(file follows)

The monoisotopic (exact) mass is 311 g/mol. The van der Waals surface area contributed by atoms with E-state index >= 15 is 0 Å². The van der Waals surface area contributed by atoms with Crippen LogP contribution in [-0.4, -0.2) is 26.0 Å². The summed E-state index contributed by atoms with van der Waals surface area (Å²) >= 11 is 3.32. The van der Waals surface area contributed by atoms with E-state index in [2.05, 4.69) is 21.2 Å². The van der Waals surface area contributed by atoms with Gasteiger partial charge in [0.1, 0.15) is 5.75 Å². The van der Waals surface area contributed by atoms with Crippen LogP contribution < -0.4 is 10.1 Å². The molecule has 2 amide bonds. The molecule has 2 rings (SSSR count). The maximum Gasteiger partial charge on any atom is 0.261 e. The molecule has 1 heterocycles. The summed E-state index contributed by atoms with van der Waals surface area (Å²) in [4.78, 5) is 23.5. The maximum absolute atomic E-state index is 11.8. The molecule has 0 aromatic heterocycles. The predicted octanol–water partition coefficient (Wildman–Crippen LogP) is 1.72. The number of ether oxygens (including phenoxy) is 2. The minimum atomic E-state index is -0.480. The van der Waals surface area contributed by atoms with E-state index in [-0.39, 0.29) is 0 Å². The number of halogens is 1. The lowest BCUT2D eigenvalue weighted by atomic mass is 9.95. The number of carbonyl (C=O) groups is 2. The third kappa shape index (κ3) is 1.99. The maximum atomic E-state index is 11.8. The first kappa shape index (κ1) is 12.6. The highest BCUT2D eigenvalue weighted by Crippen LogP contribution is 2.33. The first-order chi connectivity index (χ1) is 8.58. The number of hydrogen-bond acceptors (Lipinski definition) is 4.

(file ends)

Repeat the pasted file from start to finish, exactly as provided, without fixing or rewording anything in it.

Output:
The monoisotopic (exact) mass is 311 g/mol. The van der Waals surface area contributed by atoms with E-state index >= 15 is 0 Å². The van der Waals surface area contributed by atoms with Crippen LogP contribution in [-0.4, -0.2) is 26.0 Å². The summed E-state index contributed by atoms with van der Waals surface area (Å²) >= 11 is 3.32. The van der Waals surface area contributed by atoms with E-state index in [2.05, 4.69) is 21.2 Å². The van der Waals surface area contributed by atoms with Gasteiger partial charge in [0.1, 0.15) is 5.75 Å². The van der Waals surface area contributed by atoms with Crippen LogP contribution < -0.4 is 10.1 Å². The molecule has 2 amide bonds. The molecule has 2 rings (SSSR count). The maximum Gasteiger partial charge on any atom is 0.261 e. The molecule has 1 heterocycles. The summed E-state index contributed by atoms with van der Waals surface area (Å²) in [4.78, 5) is 23.5. The maximum absolute atomic E-state index is 11.8. The molecule has 0 aromatic heterocycles. The predicted octanol–water partition coefficient (Wildman–Crippen LogP) is 1.72. The number of ether oxygens (including phenoxy) is 2. The minimum atomic E-state index is -0.480. The van der Waals surface area contributed by atoms with E-state index in [-0.39, 0.29) is 0 Å². The number of halogens is 1. The lowest BCUT2D eigenvalue weighted by atomic mass is 9.95. The number of carbonyl (C=O) groups is 2. The third kappa shape index (κ3) is 1.99. The maximum atomic E-state index is 11.8. The first kappa shape index (κ1) is 12.6. The highest BCUT2D eigenvalue weighted by Crippen LogP contribution is 2.33. The first-order chi connectivity index (χ1) is 8.58. The number of hydrogen-bond acceptors (Lipinski definition) is 4.